Editor’s note: This story was written prior to the COVID-19 pandemic, so at the time physical distancing and masking was not in place.
After I arrived at the former motel on Regent Street, I entered the basement. I am now lying on a bed.
No, wait. That doesn’t sound good at all. Let me try that again.
I am laying on a bed, with a heating mat beneath me. I am covered in a blanket, my head resting on a pillow with another just behind my legs, allowing my back to sink into the mattress. I am in a treatment room at Tree of Life North, about to have my very first experience with reiki.
It is warm in the room. There is music playing softly in the background — what could only be described as ‘Alexa, play spa mix’ — and I am fully clothed. I think there is a fountain; I hear one, but that could be the spa mix.
I consider myself to be a fairly open minded person, I am the daughter of hippies; but like most fellow members of Generation X, I am very proficient in eye-rolling. I am interested to hear what is new, but I do hope for some evidence, some back up, something that can quell the skeptic within me. And right now, I’m a little skeptical.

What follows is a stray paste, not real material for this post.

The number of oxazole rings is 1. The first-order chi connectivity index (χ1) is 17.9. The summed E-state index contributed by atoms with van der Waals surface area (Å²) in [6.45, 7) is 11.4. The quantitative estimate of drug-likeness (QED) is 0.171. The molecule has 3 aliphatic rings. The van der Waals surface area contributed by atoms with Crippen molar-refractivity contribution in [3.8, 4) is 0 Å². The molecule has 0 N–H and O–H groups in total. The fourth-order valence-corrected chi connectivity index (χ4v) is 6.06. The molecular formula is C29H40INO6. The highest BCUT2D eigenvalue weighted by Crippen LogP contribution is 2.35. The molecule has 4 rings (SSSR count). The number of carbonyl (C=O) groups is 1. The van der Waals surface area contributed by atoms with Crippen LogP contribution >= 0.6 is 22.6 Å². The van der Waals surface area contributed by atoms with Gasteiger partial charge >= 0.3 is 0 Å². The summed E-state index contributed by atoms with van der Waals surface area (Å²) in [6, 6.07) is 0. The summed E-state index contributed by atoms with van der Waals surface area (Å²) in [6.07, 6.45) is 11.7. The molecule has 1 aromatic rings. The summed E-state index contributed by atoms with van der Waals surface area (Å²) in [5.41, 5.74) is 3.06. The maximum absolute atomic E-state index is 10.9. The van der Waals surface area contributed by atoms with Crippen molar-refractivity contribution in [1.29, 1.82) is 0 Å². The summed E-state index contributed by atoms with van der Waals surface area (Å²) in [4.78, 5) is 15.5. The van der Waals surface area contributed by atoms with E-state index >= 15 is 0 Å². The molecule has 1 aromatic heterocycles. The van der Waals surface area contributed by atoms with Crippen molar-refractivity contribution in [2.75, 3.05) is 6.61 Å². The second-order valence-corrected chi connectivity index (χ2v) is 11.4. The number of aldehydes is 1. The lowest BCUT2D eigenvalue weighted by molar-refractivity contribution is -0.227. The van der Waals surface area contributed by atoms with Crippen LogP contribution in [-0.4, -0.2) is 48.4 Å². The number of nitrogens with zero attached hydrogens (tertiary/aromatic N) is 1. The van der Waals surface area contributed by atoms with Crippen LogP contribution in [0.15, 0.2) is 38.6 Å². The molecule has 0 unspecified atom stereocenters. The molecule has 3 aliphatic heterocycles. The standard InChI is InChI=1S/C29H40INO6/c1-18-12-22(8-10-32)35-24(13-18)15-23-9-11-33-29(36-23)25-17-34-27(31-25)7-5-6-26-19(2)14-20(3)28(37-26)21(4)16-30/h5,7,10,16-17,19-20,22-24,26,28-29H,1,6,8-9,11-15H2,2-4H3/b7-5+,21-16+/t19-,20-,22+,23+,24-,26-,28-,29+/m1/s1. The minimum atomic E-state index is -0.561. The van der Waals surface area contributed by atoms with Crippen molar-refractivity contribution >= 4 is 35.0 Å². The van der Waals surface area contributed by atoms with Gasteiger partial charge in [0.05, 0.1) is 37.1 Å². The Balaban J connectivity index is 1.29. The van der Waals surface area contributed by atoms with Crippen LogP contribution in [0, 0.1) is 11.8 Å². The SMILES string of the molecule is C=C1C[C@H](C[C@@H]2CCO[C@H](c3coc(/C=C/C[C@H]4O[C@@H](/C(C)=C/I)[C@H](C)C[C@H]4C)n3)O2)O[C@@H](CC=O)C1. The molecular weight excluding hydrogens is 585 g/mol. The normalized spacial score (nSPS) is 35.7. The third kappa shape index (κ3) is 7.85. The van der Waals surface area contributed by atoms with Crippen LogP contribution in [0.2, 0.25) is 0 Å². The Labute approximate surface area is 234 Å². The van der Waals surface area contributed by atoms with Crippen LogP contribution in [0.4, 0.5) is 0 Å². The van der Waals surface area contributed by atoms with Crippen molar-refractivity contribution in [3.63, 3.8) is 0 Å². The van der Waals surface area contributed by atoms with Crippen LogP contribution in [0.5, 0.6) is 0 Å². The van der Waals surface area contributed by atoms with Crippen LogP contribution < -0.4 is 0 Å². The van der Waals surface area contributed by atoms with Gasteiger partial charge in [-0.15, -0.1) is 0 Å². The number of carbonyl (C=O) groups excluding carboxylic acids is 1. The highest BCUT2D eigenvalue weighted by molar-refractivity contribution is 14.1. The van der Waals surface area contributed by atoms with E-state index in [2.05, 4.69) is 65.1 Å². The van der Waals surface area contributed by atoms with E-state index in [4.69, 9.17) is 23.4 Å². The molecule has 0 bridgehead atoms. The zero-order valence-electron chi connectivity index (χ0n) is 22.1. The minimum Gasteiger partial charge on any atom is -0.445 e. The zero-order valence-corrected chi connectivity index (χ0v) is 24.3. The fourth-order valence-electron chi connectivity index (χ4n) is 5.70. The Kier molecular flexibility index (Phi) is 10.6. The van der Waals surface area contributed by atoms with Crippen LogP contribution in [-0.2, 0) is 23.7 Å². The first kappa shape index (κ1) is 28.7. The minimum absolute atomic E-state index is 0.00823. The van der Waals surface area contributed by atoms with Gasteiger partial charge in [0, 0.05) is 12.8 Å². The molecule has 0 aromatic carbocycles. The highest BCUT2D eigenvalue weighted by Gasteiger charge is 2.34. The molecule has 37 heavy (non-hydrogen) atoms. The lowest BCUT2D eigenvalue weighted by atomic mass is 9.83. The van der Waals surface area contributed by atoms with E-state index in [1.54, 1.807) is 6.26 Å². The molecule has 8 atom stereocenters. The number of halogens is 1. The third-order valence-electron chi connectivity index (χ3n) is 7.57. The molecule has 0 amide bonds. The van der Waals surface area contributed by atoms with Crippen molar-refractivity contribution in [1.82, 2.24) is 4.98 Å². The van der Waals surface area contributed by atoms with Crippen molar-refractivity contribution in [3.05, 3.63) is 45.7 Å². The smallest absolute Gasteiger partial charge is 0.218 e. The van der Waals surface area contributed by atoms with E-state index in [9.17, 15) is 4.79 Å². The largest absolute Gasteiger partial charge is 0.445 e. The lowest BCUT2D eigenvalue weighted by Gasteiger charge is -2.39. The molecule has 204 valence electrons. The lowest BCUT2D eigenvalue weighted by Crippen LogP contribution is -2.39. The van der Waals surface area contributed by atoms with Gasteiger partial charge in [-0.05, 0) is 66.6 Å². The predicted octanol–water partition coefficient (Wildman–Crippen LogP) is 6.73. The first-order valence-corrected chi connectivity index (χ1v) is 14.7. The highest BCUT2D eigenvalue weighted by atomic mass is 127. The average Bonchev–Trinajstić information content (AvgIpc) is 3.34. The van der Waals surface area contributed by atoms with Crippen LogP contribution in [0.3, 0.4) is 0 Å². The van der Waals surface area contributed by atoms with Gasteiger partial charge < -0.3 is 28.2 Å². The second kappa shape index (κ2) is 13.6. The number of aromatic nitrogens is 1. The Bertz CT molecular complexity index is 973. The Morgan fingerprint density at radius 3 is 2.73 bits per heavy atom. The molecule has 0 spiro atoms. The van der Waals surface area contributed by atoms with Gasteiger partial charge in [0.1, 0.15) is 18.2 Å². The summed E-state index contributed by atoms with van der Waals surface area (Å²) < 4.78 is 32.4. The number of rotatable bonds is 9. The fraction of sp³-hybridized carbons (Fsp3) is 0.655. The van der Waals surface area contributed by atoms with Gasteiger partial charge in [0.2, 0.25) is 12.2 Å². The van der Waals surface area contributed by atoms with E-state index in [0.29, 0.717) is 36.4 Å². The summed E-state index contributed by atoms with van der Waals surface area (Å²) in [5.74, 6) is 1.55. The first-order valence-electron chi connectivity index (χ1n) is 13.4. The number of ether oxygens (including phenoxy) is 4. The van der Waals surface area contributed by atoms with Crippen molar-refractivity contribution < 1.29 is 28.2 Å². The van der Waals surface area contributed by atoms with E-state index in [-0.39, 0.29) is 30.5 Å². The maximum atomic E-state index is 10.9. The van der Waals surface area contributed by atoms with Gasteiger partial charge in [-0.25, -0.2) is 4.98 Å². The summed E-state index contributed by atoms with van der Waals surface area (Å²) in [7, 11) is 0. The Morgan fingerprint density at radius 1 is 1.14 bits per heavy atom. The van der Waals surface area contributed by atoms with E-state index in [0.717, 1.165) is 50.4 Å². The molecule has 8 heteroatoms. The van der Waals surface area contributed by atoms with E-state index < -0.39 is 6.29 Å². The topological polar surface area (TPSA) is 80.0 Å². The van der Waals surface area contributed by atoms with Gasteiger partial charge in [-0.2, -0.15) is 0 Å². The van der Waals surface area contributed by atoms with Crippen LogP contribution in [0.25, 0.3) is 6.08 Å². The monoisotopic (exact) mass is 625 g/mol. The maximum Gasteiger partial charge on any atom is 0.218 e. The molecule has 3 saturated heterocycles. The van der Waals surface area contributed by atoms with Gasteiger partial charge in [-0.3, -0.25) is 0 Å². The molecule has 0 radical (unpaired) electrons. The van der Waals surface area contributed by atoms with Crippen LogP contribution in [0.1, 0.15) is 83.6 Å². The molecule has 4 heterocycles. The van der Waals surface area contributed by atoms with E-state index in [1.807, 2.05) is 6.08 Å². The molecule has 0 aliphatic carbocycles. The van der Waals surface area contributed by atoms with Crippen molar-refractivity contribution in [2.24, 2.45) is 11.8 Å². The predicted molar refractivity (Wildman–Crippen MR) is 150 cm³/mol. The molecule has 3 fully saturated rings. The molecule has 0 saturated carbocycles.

But I vowed to open my mind to reiki, for the readers’ sake. Remember my sacrifice of lying in comfort for 45 minutes. I do it because I care.
Reiki is Japanese in origin, and the word "reiki" is a mash-up of the Japanese word "rei," which means "universal life," I’m told, and "ki," which means "energy." Reiki is not affiliated with any particular religion or religious practice. Reiki practitioners aim to put their clients back in touch with the body’s ability to heal itself by clearing the ki, allowing it to be strong and free flowing. Reiki practitioners believe imbalances in this flow of energy cause issues (illnesses and the like) with the body, mind and spirit.
As Charmaine Kennedy, reiki master and owner of Tree of Life North puts it, “Our bodies are in constant flight or fight. For most of us, our bodies don’t even remember what it feels like to be fully relaxed. What the reiki does is it helps to bring that body to a state of remembrance.”
I thought about this while I prepared for my treatment. Other than while ill, or in the moments before sleep, how often do we simply rest? I can remember spending hours as a child simply staring at the sky and watching the clouds, but now? Now, I can’t even watch an entire television show without reaching for my phone at least once.
Perhaps we are so removed from this feeling that we can no longer find it when we need it most?
As far as my initial skepticism goes, I found it interesting to note the beginnings of research towards the acceptance of reiki as a complementary therapy. An increasing number of studies are showing that in self-reported findings from patients there are promising impressions of the practice, especially for a technique that is non-invasive, and has no clear side effects.